Industries are not just important. They have become the basis of human civilization. They require our permanent support for a simple reason: They produce wealth for their investors and jobs for the rest of humanity, who would be reduced to absolute misery if deprived of the hope of finding a job. Creating jobs for any purpose — even a destructive one — is an act of charity to the rest of humanity.
Such a moral system claims to be focused on the needs of human beings, who belong to two distinct categories. Some need to feel wealthy, others simply need to survive. All citizens — rich (investors) and poor (job seekers) — must understand that their duty is to sacrifice both themselves and even the “wealth of their nation” to the health of industry. Though Adam Smith and his followers may not agree, the wealth of a nation is cultural and not just economic. That a particular industry may be damaging the “common wealth” (not just of the nation, but of the planet as well) has little importance to the hard reasoning economist, since the nation and the planet do not reward people for their good deeds unto them, whereas industries do.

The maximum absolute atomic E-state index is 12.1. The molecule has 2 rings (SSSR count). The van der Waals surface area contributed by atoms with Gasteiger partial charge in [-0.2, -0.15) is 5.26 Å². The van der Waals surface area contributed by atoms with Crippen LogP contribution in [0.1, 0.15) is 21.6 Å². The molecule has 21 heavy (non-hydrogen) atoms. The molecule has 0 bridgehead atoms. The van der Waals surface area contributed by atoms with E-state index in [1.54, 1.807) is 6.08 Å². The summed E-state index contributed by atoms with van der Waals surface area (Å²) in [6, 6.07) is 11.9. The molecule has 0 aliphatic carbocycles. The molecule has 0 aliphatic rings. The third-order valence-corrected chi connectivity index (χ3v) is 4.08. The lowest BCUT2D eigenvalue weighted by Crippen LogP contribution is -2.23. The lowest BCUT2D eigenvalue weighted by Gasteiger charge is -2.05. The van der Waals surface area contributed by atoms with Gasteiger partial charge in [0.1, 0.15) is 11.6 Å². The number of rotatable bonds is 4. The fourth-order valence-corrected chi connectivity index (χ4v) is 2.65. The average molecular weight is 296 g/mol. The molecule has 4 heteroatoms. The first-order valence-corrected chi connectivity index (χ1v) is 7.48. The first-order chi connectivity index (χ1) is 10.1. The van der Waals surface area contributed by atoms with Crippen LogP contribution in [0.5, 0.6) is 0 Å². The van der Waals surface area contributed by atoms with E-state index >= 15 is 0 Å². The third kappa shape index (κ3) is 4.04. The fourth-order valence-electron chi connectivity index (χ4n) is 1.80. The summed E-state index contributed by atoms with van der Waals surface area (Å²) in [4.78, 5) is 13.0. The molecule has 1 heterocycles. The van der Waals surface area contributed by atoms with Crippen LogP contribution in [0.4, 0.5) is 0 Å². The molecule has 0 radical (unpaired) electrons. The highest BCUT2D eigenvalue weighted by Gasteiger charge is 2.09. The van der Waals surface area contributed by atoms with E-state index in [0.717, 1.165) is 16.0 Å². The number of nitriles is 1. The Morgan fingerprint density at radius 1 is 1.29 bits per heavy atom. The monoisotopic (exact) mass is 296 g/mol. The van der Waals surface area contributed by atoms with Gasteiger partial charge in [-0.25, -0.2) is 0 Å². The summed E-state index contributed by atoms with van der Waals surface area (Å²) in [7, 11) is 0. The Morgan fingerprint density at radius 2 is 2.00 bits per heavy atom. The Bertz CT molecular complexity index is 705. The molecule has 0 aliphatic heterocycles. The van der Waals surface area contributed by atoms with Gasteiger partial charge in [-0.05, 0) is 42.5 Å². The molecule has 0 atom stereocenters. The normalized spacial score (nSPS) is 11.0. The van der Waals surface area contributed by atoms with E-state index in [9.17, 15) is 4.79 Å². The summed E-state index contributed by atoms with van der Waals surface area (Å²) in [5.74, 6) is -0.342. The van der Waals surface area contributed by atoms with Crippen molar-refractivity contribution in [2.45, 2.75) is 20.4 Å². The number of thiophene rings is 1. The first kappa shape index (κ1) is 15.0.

Luckock explains why he believes it is important that the government bail out the fossil fuel industry. “In the short term some form of government assistance is likely needed because the price levels we are currently transacting at are unsustainable for U.S. producers,” he says. The word “sustainable” should painfully remind the reader that in the competition between sustaining an industry and sustaining the planet, there may be a choice to be made. The only object of concern that Krauss, the author of the article, and those he interviews can even imagine implies sustaining industry. The environment can wait.